Bonus Q&A: Facts vs. fiction of male ‘menopause’

These bonus questions are part of a Q&A featured in the June 2014 edition of Central Florida Health News, which publishes May 28.  To read the full Q&A, please see any of our 700+ free newsstands, or subscribe to our free e-newsletter here.

CFHN: Besides replacement therapy, are there other ways to treat night sweats and other adverse symptoms?

Dr. Alberton: There’s no major recommendation with high level of specificity for night sweats related to hormonal deficiency in males, outside of what I’ve already discussed.  Many men have gone to over the counter and online supplements promising significant improvement in function and symptomatology.  In my practice, I often see most may be taking these temporarily since they are not noticing any benefits.  If you listen to the radio, go online, or stay up late enough to watch the infomercials, you can list a handful of supplements promising improved sexual performance, healing of your erectile dysfunction, and increased muscle and energy levels, along with decreasing symptoms.  Every two to three months you will hear of a new one promising similar benefits, with similar sounding names: ‘testosterone this’ or ‘andro- that.’  Some are combinations of plant extracts stating improvement in symptoms as well.  With no significant studies backing their promises, I often advise my patients, caveat emptor—let the buyer beware.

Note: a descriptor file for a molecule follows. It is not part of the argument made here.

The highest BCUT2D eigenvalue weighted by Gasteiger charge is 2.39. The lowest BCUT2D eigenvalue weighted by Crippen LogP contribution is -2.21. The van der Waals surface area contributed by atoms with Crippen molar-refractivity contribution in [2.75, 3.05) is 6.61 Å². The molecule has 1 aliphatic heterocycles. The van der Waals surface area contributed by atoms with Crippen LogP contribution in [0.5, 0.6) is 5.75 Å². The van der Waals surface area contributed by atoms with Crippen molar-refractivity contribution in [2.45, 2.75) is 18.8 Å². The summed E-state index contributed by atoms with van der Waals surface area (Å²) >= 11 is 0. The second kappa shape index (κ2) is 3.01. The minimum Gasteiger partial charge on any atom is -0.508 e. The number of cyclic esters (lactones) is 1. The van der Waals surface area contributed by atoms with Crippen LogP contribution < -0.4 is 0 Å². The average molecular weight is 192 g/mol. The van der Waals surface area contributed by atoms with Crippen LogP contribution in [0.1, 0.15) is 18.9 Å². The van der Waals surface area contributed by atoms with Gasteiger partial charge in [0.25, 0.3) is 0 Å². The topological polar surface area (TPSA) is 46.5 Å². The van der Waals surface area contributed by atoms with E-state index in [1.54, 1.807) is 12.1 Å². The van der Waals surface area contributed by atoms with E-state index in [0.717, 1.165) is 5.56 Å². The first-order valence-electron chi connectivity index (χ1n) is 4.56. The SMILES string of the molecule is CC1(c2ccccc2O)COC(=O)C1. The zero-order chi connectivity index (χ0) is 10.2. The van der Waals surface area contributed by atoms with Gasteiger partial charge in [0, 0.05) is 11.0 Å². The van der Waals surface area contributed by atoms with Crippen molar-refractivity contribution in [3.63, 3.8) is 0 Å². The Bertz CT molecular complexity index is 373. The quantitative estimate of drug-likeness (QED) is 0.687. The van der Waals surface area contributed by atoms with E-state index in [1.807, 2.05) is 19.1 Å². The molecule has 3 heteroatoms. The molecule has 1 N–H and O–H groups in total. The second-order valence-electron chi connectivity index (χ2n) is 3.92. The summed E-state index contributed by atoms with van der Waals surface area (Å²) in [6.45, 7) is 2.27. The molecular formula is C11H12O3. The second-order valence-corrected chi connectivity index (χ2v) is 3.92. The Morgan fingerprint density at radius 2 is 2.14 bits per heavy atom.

CFHN: Are sexual dysfunction and/or decline in sexual interest directly related to a decline in hormones?  Or is it also the result of aging?  Poor health?

Dr. Alberton: The answer is all three above—in addition to other inherited tendencies, individual variations, other co-morbid medical conditions, medications, or psychiatric components.  With that being said, many still have a vigorous sexual appetite and desire well into their 70s and 80s, as I see daily with requests for erectile dysfunction therapy.

CFHN: What kind of behavioral changes accompany this stage of life in men?  Do men frequently combat the psychological aspects of aging by overcompensating behaviors like buying a racecar or dating younger women?

Dr. Alberton: Hormonal changes may indirectly cause some to have psychological behavioral alterations.  The behavioral changes may be related to physical changes including decreased muscle mass, potential weight gain, and hair loss.  The overcompensating behaviors like buying a racecar or dating younger women are up for debate.  Psychosocial conflicts, independent of an individual’s hormonal level, may influence the choices at a later stage in life.  Without over thinking it, one could be totally normal in wanting a fast car and a younger woman.

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